Loofah sponges are popular bath products used to exfoliate skin in the shower. But give them a special chemical treatment and they could generate enough electricity to light up LEDs when squeezed, researchers report in the journal Proceedings of the National Academy of Sciences.
The development could lead to sustainable, low-cost, and biodegradable power supplies for small sensors and devices, says Li-Hua Shao, a professor of aeronautics science and engineering at Beihang University in Beijing.
The phenomenon behind the advance is piezoelectricity, the ability of certain materials to generate electric power when they flex or move. Quartz, the most commonly known piezoelectric crystal, finds use in watches and microphones. Most piezoelectric materials typically generate a tiny amount of charge. Wood, for example, can generate a very small piezoelectric power output, but researchers recently found a way to boost that output by chemically modifying wood to become more spongy.
Hua and her colleagues decided to see if natural sponges could do better. Made by drying out the ripe fruit of a gourd plant, loofah sponges are abundant natural materials that are light-weight and economical.
The researchers first chemically treated the dried sponge to remove two of the molecules that make up its structure: lignin and hemicellulose. This left behind a cellulose crystal form of the loofah. Others in the past have done similar chemical magic to make wood squishy, colorless and Styrofoam-like, or foldable.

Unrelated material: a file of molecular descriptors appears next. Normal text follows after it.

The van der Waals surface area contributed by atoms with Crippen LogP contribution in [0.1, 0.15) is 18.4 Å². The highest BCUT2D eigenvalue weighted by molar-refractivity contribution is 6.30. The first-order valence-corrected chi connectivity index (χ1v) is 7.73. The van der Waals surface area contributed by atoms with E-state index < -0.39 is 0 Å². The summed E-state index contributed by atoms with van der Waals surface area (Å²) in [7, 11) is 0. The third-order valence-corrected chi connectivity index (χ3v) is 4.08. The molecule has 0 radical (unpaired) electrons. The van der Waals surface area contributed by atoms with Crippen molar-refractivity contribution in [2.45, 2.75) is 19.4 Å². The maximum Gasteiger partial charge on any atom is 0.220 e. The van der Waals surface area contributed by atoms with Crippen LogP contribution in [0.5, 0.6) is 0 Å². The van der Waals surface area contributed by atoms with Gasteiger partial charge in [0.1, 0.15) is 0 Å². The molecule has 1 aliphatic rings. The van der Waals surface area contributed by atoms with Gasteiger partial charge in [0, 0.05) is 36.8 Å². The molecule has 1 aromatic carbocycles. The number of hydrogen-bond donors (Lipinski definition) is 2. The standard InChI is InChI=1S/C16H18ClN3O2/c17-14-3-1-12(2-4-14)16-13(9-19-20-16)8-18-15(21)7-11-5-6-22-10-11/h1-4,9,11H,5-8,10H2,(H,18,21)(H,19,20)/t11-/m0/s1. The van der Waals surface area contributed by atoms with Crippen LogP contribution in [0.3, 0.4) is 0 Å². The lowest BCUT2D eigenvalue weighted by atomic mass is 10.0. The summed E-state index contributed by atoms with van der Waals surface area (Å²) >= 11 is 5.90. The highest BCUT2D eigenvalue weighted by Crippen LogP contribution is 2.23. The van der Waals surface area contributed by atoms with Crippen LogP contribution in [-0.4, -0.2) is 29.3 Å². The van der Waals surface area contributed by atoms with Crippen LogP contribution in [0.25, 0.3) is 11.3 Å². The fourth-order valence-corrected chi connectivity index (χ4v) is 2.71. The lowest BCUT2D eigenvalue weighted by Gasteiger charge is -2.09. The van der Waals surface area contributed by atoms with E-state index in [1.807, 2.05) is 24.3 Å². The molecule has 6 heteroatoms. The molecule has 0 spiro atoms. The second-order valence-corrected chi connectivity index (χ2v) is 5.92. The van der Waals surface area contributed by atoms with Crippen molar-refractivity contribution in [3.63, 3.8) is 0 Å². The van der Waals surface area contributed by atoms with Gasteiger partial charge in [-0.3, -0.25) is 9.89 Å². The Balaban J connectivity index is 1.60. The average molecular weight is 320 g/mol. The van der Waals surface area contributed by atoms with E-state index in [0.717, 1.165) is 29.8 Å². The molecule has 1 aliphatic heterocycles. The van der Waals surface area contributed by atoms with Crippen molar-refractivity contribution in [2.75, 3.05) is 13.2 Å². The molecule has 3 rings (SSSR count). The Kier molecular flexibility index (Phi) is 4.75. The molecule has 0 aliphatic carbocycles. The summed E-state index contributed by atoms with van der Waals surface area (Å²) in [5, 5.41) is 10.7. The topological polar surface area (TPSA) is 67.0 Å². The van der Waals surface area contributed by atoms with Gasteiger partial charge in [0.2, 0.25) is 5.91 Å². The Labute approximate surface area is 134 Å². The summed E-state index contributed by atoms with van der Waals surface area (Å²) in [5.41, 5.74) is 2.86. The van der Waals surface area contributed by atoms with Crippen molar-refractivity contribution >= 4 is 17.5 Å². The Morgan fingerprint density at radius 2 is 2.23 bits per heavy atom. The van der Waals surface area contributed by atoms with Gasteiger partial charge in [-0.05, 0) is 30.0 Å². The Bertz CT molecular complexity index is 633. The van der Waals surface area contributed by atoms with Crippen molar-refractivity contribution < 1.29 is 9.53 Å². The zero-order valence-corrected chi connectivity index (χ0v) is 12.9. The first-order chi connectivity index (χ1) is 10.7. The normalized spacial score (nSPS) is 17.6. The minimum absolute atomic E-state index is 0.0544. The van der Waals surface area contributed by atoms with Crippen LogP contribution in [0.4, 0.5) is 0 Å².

By squeezing a 6 mm-thick piece of the sponge repeatedly by hand, the researchers could generate 8 nanoamperes of electricity. That’s small, but by connecting multiple sponges together, they were able to power LED lights briefly. “The output of the electricity per unit mass exceeds the commonly used traditional piezoelectric materials,” Hua says. It’s up to 50 times more than one common commercially used piezoelectric.
While the power output is small, the work suggests a path to designing artificial porous materials that could be more efficient. That could lead to materials that can harvest motion from the natural world to create electricity.
“We believe that by mimicking and optimizing the natural materials to design materials for higher output we will be able to power other larger portable equipment,” she says, “and effectively harvest other energies from the environment such as waves, vibrations and winds.”
Source: Yudi Jiang et al. The giant flexoelectric effect in a luffa plant-based sponge for green devices and energy harvesters. Proc. Natl. Acad. Sci. 2023.